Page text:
Penske does seem best on average, but what really matters is when the rubber meets the road at the local shop. You might get a nearly-new truck at U-Haul, or Penske may toss you the keys to a clapped-out beater that won’t even get up to 50 MPH. All trucks are new at some point in their life, and from there, it comes down to how they’re used, abused and maintained. Get prices, roll the dice…
Things to consider… U-Haul’s trucks are built for residential moving with low floors. Last I looked, Budget and Penske rent regular commercial trucks with significantly higher decks. Yes, there’s a ramp with all three brands, but that extra 18" or so inches each time you go in and out of the truck will add up on your legs. On the other hand, the “penalty” for U-Haul’s lower floors is the wheel wells intrude into the loading space. Higher-decked trucks have completely flat floors end to end and side to side.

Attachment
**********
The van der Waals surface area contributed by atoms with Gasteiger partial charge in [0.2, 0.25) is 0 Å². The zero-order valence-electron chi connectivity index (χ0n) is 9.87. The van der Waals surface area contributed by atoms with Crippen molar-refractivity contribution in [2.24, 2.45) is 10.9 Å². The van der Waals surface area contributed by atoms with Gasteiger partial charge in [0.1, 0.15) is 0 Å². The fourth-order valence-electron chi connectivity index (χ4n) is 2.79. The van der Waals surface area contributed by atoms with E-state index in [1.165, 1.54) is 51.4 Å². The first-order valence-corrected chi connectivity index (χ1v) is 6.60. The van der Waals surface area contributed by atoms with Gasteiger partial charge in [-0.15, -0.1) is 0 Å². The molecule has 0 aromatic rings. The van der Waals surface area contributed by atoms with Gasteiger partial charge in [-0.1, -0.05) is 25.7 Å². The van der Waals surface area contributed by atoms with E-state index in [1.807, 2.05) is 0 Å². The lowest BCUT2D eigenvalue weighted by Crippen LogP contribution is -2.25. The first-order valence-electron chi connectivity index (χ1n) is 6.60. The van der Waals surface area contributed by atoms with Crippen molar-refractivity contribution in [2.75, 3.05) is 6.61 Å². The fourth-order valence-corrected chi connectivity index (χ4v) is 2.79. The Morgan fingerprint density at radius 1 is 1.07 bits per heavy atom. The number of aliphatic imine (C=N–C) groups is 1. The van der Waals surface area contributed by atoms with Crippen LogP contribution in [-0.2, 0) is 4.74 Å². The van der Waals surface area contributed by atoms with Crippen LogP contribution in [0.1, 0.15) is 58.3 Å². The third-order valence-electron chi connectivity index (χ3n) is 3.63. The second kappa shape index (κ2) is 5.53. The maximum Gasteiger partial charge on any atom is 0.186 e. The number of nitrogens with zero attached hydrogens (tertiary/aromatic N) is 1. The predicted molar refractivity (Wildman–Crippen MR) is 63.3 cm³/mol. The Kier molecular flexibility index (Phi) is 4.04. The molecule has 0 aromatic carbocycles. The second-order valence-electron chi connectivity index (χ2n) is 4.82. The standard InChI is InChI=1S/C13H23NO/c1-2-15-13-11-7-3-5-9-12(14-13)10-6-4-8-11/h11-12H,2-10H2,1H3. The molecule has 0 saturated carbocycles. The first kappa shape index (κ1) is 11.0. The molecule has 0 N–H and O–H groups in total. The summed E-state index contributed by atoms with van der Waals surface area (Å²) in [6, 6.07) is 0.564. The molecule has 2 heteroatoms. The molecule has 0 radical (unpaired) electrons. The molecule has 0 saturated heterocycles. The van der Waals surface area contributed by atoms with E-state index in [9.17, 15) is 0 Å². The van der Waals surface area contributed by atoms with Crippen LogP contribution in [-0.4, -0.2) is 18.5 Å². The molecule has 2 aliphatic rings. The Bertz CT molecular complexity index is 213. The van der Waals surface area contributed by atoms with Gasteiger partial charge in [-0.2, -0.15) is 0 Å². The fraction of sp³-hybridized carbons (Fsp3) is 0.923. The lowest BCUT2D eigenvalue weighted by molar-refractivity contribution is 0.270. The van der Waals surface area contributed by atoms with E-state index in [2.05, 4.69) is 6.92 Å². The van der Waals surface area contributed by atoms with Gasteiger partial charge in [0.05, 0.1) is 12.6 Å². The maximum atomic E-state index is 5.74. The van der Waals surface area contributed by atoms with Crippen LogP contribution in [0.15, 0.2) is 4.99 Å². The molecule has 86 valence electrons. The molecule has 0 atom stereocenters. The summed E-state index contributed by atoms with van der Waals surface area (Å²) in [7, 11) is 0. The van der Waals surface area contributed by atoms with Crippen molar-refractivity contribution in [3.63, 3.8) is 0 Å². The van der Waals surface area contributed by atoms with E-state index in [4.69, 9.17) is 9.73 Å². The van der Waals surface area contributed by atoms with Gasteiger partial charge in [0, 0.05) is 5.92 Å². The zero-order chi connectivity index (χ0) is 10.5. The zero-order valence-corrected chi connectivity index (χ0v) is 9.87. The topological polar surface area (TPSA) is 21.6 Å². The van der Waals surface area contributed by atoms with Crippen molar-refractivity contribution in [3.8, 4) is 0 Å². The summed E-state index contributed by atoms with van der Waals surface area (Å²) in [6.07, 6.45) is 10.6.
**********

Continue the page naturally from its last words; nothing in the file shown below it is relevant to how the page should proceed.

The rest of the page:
Most U-Haul trucks have a cage at the door containing moving pads and dolly. It steals space in the truck, and someone will mash their elbow into it at least once.
Be aware of what the truck runs on. Most U-Hauls run on gas, but most of the other guys’ trucks run on diesel. Regardless, they probably will burn more than you expect, unless you’re expecting to get 5 MPG. The “up to” figures on the websites are for new trucks with nothing in them.
Be **VERY **certain of the truck height vs the gas station canopy when you stop for fuel. Similarly, watch out for tree branches at your loading and unloading sites. A “simple” scratch can cost you dearly, and hitting an overhead structure like at the gas station will be devastatingly expensive.